De-Domestication: Ethics at the Intersection of Landscape Restoration and Animal Welfare
De-domestication is the deliberate establishment of a population of domesticated animals or plants in the wild. In time, the population should be able to reproduce, becoming self-sustainable and incorporating 'wild' animals. Often de-domestication is part of a larger nature restoration scheme, aimed at creating landscapes anew, or re-creating former habitats. De-domestication is taken up in this paper because it both engages and raises questions about the major norms governing animals and nature. The debate here concerns whether animals undergoing de-domestication should be looked upon as wild or non-wild and the effect this has on questions about how they should be treated. It also concerns the value of nature, and the kind and degree of nature management considered appropriate. The paper first describes actual de-domestication practices and considers the character of human duties to animals in process of de-domestication. Secondly, the paper explores the implications of de-domestication for nature management, focusing on notions of naturalness and wildness. Finally, because the current division of ethical topics, with its dependence upon whether animals and nature are domesticated, hampers rather than helps, a new perspective is offered on the issues raised by de-domestication. More 'thinking outside the box' with regard to animals and nature is recommended.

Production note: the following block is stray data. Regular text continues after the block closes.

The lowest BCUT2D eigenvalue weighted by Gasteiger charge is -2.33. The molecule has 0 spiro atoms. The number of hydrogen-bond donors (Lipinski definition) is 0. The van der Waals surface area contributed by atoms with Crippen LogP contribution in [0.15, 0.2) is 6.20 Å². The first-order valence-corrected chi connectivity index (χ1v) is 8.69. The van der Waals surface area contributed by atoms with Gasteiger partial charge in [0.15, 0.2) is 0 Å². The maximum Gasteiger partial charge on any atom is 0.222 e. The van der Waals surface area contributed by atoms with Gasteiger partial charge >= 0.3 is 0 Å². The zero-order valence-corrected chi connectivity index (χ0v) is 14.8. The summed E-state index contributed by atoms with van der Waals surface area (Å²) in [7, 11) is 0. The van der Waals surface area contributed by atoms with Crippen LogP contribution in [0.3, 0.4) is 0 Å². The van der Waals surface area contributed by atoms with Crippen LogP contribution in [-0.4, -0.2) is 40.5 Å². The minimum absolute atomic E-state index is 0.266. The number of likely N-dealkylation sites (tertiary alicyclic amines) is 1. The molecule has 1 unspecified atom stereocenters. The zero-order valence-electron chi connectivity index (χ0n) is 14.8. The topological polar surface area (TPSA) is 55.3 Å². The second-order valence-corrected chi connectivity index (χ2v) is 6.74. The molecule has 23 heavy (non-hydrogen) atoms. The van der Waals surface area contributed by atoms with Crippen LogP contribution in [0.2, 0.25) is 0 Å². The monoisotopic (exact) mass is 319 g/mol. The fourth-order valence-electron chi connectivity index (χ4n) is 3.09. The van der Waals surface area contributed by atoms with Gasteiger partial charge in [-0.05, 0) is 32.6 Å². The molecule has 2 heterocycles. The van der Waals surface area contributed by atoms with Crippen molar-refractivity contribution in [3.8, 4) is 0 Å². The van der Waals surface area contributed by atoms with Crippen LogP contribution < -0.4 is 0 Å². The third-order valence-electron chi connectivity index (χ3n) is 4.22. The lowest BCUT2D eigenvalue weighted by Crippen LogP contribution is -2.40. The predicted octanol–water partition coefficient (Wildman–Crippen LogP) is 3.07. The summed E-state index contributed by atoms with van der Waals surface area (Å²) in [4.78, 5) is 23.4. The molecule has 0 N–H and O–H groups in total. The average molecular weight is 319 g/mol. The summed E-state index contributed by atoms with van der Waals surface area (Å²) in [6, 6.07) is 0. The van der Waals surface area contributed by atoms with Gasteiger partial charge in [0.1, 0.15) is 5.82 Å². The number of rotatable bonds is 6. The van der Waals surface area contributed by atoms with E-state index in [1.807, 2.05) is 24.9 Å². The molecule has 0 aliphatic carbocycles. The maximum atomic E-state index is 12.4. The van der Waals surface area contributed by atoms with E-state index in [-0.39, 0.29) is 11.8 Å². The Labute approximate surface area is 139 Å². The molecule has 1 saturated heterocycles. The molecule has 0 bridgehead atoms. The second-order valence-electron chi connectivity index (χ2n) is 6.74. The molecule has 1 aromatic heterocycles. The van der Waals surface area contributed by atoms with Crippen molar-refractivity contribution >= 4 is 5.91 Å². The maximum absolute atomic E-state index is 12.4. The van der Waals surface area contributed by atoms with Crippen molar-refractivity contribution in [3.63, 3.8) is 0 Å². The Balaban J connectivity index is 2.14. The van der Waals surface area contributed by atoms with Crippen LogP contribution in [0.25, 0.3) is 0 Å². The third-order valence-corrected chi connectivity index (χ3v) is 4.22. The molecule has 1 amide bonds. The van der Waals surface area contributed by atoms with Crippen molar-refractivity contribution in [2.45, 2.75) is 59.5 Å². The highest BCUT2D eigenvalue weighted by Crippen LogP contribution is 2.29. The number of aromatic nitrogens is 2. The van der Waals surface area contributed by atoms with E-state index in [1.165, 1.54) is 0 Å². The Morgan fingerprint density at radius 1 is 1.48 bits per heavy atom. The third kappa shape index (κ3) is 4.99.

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Document Type: Research Article
Publication date: 01 February 2010
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- Environmental Values is an international peer-reviewed journal that brings together contributions from philosophy, economics, politics, sociology, geography, anthropology, ecology and other disciplines, which relate to the present and future environment of human beings and other species. In doing so we aim to clarify the relationship between practical policy issues and more fundamental underlying principles or assumptions.
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